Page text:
In conclusion, we found that T. gondii encodes an ANT protein (TgANT), which localizes to the IMM. TgANT is crucial for the proliferation of T. gondii and is required to maintain the morphology of mitochondria. Depletion of TgANT impaired apicoplast and mitochondrial biogenesis, as well as abnormal parasite division.
Availability of data and materials
All datasets generated for this study are included in the manuscript/supplementary files.
Adenine nucleotide translocase
Inner membrane complex protein 1
Inner mitochondrial membrane
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The National Natural Science Foundation of China (31730096, 81971964).
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All experiments on mice were performed in strict accordance with the recommendations of the Guide for the Care and Use of Laboratory Animals of the Ministry of Science and Technology of China. All procedures were approved by the Institutional Animal Care and Use Committee of China Agricultural University (under the certificate of Beijing Laboratory Animal employee ID CAU20161210-2).
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Additional file 1: Table S1.
Primers used for this study.
Additional file 2: Figure S1.
a protein sequence alignment of TgANT using MEGA7 from Toxoplasma gondii, Saccharomyces cerevisiae, Plasmodium falciparum, Cyclospora cayetanensis, Arabidopsis thaliana, Cardiosporidium cionae, Homo sapiens and other species. b Prediction results of TMHMM Server v.2.0 showed that TgANT has four transmembrane domains.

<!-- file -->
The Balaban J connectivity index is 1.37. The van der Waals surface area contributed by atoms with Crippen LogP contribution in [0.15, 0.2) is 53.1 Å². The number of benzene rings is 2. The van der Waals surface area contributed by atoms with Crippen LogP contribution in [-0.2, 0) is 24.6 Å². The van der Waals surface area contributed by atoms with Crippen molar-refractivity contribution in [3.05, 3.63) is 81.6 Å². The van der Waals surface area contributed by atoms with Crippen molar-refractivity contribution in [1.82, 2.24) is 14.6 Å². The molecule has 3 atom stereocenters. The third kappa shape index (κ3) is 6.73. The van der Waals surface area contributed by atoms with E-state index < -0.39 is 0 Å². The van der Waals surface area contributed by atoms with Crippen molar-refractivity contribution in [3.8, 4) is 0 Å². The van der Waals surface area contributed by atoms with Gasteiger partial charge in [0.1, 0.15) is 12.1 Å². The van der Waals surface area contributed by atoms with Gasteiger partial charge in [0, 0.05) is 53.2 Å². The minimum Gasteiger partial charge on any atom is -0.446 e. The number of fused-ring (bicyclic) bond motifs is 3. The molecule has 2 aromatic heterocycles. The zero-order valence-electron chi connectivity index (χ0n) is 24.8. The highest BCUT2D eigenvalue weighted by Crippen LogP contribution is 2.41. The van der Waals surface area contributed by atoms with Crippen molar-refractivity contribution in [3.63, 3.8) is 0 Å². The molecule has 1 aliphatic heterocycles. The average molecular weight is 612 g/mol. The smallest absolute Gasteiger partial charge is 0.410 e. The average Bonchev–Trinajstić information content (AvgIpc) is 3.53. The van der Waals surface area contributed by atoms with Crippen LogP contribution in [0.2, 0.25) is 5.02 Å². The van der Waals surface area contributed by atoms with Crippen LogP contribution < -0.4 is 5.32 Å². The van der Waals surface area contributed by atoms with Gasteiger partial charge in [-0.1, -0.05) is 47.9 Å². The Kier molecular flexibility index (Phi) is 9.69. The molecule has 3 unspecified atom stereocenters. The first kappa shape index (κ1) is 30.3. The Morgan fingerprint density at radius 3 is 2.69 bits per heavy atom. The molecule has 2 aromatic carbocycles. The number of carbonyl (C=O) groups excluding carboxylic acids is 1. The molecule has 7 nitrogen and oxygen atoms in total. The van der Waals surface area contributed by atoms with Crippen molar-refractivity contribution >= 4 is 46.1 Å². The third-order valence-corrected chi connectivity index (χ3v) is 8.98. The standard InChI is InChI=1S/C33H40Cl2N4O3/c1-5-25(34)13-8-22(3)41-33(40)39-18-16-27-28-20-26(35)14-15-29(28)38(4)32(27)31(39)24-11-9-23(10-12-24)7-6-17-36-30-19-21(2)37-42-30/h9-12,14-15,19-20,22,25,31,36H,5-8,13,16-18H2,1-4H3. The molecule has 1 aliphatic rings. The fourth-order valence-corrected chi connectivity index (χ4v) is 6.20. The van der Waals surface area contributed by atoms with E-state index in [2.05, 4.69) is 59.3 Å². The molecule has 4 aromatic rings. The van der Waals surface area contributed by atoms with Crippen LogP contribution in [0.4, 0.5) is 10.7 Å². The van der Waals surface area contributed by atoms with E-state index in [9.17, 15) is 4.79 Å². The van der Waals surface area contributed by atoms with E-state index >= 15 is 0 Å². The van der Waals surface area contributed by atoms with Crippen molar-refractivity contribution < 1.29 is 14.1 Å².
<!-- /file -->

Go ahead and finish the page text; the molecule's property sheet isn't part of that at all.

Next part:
Additional file 3: Figure S2.
Identification of the iΔant gene complementation strain. a PCR1 and PCR2 were used to amplify the 5′ homologous recombination fragment (1890 bp) and the 3′ homologous recombination fragment (1218 bp), respectively. Lanes 2 and 5 are the experimental group; lanes 1 and 4 are the negative control group; lanes 3 and 6 are the blank control groups. b IFA assay. GAP45 (green) marks the outline of the parasite; red indicates the target protein TgANT; DPAI (blue) marks the nucleus. Scale bar: 2 μm.
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Wu, Y., Ying, Z., Liu, J. et al. Depletion of Toxoplasma adenine nucleotide translocator leads to defects in mitochondrial morphology. Parasites Vectors 15, 185 (2022). https://doi.org/10.1186/s13071-022-05295-7
- Toxoplasma gondii
- Adenine nucleotide translocase